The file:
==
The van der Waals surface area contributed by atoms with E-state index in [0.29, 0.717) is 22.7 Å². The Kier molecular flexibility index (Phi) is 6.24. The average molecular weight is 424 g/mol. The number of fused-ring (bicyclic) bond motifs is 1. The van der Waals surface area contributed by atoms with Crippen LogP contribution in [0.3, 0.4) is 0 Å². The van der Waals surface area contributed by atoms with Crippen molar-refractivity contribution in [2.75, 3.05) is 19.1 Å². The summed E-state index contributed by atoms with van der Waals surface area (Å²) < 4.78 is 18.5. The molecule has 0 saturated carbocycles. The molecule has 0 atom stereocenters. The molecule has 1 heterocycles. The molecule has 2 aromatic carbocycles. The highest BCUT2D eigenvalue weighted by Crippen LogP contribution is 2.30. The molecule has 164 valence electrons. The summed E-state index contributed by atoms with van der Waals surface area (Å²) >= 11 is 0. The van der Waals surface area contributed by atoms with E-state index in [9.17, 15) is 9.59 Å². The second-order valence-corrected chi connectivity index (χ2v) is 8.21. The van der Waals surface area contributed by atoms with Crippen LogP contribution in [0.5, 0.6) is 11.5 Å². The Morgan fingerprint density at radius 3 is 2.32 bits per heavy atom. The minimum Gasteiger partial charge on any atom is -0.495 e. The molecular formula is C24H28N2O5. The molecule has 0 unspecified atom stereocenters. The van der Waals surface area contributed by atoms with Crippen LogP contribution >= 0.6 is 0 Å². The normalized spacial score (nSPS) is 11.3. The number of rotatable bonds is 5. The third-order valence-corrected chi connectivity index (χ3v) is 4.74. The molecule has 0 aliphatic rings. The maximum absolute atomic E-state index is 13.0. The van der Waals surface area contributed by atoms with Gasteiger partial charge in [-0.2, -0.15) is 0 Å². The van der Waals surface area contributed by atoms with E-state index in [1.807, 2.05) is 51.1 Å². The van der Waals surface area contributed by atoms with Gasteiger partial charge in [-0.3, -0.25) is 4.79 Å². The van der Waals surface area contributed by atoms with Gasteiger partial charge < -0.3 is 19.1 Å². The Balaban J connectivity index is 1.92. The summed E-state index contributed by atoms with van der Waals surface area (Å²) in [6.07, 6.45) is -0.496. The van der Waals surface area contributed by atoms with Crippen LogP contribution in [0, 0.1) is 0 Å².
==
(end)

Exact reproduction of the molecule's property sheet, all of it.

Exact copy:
The van der Waals surface area contributed by atoms with E-state index in [0.29, 0.717) is 22.7 Å². The Kier molecular flexibility index (Phi) is 6.24. The average molecular weight is 424 g/mol. The number of fused-ring (bicyclic) bond motifs is 1. The van der Waals surface area contributed by atoms with Crippen LogP contribution in [0.3, 0.4) is 0 Å². The van der Waals surface area contributed by atoms with Crippen molar-refractivity contribution in [2.75, 3.05) is 19.1 Å². The summed E-state index contributed by atoms with van der Waals surface area (Å²) < 4.78 is 18.5. The molecule has 0 saturated carbocycles. The molecule has 0 atom stereocenters. The molecule has 1 heterocycles. The molecule has 2 aromatic carbocycles. The highest BCUT2D eigenvalue weighted by Crippen LogP contribution is 2.30. The molecule has 164 valence electrons. The summed E-state index contributed by atoms with van der Waals surface area (Å²) >= 11 is 0. The van der Waals surface area contributed by atoms with E-state index in [9.17, 15) is 9.59 Å². The second-order valence-corrected chi connectivity index (χ2v) is 8.21. The van der Waals surface area contributed by atoms with Crippen LogP contribution in [0.5, 0.6) is 11.5 Å². The Morgan fingerprint density at radius 3 is 2.32 bits per heavy atom. The minimum Gasteiger partial charge on any atom is -0.495 e. The molecular formula is C24H28N2O5. The molecule has 0 unspecified atom stereocenters. The van der Waals surface area contributed by atoms with Crippen LogP contribution >= 0.6 is 0 Å². The normalized spacial score (nSPS) is 11.3. The number of rotatable bonds is 5. The third-order valence-corrected chi connectivity index (χ3v) is 4.74. The molecule has 0 aliphatic rings. The maximum absolute atomic E-state index is 13.0. The van der Waals surface area contributed by atoms with Gasteiger partial charge in [-0.2, -0.15) is 0 Å². The van der Waals surface area contributed by atoms with E-state index in [1.807, 2.05) is 51.1 Å². The van der Waals surface area contributed by atoms with Gasteiger partial charge in [-0.3, -0.25) is 4.79 Å². The van der Waals surface area contributed by atoms with Gasteiger partial charge < -0.3 is 19.1 Å². The Balaban J connectivity index is 1.92. The summed E-state index contributed by atoms with van der Waals surface area (Å²) in [6.07, 6.45) is -0.496. The van der Waals surface area contributed by atoms with Crippen LogP contribution in [0, 0.1) is 0 Å².